The American horror stories dealt with in Murder House included family relationships and reproduction, fidelity and trust, problem teens, home invasion, recreational drugs and school shootings, as well as illegal abortions, gay marriage and the failure of psychoanalysis. It packed a lot in and it did so with style, panache and the nerve to present controversial topics and images head on.

The second season packed in even more. Set in the 1960s it showed a culture moving away from long standing traditions in organised religion (the Catholic Church) to be replaced by a reliance on the ‘religion’ of psychoanalysis (the lead male in Murder House was a psychoanalyst – no coincidence surely). Asylum dealt with attitudes to homosexuality and gave us serial killers, exorcism, Nazi doctors, aliens and Anne Frank! It ended by bringing us up to date and critiqued the modern media and its use of sensationalised, human interest stories and, like the first season unpicked elements of the contemporary culture and showed that this is where horror is located.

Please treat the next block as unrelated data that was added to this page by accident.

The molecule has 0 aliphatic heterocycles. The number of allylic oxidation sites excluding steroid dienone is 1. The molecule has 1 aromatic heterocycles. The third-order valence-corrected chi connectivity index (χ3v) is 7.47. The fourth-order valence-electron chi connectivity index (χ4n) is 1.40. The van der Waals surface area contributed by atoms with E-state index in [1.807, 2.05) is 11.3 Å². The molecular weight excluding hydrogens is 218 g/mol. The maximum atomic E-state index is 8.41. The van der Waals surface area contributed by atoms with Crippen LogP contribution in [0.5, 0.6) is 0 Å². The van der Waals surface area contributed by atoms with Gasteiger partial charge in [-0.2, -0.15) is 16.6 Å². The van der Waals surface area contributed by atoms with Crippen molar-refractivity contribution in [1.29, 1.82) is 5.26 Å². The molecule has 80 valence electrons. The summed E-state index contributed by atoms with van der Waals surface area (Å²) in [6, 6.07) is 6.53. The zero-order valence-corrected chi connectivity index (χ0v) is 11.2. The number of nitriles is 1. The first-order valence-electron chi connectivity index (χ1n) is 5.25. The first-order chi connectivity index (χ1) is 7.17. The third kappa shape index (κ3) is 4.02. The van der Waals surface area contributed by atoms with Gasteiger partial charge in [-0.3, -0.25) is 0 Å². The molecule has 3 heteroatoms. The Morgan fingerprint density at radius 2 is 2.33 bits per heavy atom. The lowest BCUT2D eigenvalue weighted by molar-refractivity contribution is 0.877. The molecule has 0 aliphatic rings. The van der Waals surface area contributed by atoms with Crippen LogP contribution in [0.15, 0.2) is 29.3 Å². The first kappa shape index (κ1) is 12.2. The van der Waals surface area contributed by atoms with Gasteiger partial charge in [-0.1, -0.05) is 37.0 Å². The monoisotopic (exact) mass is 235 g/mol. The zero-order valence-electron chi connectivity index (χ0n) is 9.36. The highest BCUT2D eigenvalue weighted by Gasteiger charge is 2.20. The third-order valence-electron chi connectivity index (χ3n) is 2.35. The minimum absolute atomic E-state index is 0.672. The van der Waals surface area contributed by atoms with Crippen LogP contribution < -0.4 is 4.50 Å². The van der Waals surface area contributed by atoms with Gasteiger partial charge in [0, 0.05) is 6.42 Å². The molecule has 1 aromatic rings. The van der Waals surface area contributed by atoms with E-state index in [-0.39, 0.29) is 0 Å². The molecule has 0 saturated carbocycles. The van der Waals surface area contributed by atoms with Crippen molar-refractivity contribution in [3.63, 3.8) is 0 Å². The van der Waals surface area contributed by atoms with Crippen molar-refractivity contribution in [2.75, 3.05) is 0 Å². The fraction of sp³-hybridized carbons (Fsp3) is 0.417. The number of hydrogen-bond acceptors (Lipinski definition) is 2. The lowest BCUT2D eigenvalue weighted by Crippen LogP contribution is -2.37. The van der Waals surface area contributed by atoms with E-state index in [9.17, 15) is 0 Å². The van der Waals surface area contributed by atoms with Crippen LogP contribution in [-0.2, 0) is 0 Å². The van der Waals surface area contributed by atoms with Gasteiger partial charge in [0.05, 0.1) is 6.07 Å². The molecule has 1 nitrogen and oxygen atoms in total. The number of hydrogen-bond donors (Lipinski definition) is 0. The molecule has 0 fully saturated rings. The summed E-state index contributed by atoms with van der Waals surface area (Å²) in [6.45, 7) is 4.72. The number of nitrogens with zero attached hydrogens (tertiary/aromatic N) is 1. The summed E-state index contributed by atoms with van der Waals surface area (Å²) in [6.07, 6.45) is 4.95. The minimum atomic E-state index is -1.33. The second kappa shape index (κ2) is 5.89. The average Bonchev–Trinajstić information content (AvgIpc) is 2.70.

Combine the approach with some truly innovative direction, wonderful performances and deeply disturbing story lines, American Horror Story is busy revitalising the horror genre by giving it back to the grown-ups and not being afraid to delve into subjects that remain taboo in most mainstream drama.